ONE Magazine

The official publication of
Catholic Near East Welfare Association

Celebrating 50 years | God • World • Human Family • Church

Saint of the East: A Remarkable Family

For the family of Emmelia and Basil, becoming a saint runs in the family.

Theirs was an outstanding family, in every sense of the word. Emmelia and Basil had ten children – five boys and five girls. A wealthy and highly-regarded Christian clan, they lived in a large, comfortable mansion in Cappadocia, during the fourth century, A.D., with dozens of household servants to wait upon them.

Undoubtedly, the most amazing fact about Emmelia and Basil’s family is that of their ten children four became saints. And as if this figure weren’t sufficiently impressive, Emmelia and Basil themselves, and the paternal grandmother of the family, were likewise canonized.

St. Basil, the father, was a man who prized scholarship, and St. Emmelia, the mother, was a gracious and beautiful woman of excellent education. As the children came along, they were well-taught and well-disciplined.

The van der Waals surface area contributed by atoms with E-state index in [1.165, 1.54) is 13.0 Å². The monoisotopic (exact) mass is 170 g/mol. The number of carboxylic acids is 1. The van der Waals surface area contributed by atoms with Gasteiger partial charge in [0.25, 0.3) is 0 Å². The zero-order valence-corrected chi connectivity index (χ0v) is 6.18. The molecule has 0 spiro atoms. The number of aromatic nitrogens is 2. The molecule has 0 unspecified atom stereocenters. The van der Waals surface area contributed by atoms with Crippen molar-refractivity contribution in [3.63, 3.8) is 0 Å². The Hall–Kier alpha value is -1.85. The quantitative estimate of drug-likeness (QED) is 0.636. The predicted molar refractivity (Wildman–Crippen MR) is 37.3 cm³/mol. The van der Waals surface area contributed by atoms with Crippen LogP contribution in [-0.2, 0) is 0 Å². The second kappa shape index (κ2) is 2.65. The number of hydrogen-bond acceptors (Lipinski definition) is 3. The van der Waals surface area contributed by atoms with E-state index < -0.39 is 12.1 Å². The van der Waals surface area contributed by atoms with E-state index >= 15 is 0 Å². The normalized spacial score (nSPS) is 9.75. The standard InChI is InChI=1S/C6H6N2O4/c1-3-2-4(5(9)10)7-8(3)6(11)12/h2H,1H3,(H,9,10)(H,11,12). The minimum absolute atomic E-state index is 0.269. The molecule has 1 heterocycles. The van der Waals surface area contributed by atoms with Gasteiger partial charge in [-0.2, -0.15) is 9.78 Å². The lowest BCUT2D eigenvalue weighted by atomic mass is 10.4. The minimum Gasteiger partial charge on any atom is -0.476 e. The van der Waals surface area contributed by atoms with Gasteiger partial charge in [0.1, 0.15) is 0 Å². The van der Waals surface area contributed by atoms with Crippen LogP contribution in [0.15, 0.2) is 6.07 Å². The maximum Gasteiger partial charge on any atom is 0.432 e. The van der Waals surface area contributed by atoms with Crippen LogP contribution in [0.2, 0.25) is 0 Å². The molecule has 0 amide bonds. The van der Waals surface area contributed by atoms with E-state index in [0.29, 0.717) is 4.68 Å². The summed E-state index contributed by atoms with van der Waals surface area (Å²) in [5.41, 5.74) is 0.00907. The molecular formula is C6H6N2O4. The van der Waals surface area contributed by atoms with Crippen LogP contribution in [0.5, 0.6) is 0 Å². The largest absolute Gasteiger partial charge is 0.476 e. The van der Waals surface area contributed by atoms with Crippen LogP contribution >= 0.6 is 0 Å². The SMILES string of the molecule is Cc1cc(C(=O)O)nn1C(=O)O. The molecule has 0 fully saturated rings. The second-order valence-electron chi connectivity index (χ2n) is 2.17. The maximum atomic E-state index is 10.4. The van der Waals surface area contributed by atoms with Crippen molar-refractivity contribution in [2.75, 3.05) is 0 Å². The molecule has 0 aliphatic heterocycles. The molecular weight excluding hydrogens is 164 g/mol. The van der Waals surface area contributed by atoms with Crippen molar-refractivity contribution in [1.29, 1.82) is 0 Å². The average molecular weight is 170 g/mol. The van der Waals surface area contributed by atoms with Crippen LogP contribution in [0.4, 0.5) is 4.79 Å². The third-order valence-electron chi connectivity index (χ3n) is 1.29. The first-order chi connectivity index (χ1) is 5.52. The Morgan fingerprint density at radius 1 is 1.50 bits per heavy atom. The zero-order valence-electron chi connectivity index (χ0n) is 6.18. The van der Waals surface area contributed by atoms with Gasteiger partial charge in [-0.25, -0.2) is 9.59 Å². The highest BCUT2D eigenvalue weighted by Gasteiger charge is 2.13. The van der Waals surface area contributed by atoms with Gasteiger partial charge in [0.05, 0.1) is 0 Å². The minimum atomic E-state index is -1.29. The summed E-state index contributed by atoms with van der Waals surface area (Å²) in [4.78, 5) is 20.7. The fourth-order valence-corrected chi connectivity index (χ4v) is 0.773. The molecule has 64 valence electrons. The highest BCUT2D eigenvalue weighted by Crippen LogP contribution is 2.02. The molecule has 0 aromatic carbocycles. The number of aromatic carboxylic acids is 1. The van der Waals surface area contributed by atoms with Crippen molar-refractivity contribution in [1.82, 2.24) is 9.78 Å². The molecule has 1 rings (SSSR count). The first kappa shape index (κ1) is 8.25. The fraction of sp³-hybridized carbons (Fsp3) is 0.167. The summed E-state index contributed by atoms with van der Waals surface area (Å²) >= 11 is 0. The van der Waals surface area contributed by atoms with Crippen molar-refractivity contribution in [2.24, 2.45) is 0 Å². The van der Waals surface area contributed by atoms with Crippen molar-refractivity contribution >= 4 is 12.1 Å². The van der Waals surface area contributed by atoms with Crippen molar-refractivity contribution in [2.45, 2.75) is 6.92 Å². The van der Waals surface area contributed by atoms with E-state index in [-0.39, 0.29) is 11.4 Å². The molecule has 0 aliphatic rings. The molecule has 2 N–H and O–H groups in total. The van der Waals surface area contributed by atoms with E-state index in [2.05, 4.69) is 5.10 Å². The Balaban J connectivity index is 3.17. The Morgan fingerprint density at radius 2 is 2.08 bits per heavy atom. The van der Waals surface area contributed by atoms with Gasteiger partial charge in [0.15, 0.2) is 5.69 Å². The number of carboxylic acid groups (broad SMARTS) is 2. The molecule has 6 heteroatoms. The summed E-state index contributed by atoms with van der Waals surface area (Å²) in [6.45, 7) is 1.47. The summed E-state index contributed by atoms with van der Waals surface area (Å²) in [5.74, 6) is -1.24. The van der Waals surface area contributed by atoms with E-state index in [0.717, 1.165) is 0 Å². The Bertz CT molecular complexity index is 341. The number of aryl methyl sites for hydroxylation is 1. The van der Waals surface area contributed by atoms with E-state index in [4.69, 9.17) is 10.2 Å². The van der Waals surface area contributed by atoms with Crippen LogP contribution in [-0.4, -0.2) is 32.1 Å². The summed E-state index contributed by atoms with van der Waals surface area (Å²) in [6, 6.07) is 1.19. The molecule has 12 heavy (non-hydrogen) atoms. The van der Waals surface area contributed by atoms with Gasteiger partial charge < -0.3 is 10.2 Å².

Another strong influence on the children’s lives was their grandmother, St. Macrina the elder. An excellent storyteller, like Emmelia, Macrina saw to it that the brood was properly trained in religion, and that they had the Scriptures on the tips of their tongues.

Young Macrina, the first-born of the family, was a person of character even as a child. After her father died, and when all the children were grown, she persuaded her mother to start a religious community for women. They chose as the site one of the family estates that lay along the river Iris, and St. Macrina became the first Superior of the colony.

The second child (and first son of the family) also became a saint. After studying in Constantinople and Athens, St. Basil (the Great) became a monk and founded the first monastery in Asia Minor…on the opposite bank of the Iris from his sister’s colony. The youngest of the family, Peter (who later became St. Peter of Sebaste), was Basil’s first disciple.

Still another brother – St. Gregory of Nyssa – is one of the most interesting saints in the Byzantine calendar. Having suffered countless humiliations, St. Gregory once compared himself to “a piece of wood buffeted about in the water.” And yet, one of his greatest accomplishments was that he bore no resentment toward the many people who had given him bad advice, or who’d ordered him to do things against his will.

Emmelia and Basil, the children and their grandmother could easily have lived a “fairy-tale” existence with wealth and luxury. They chose instead to follow the sometimes-stony path of right Christain living…

They truly were a remarkable family.

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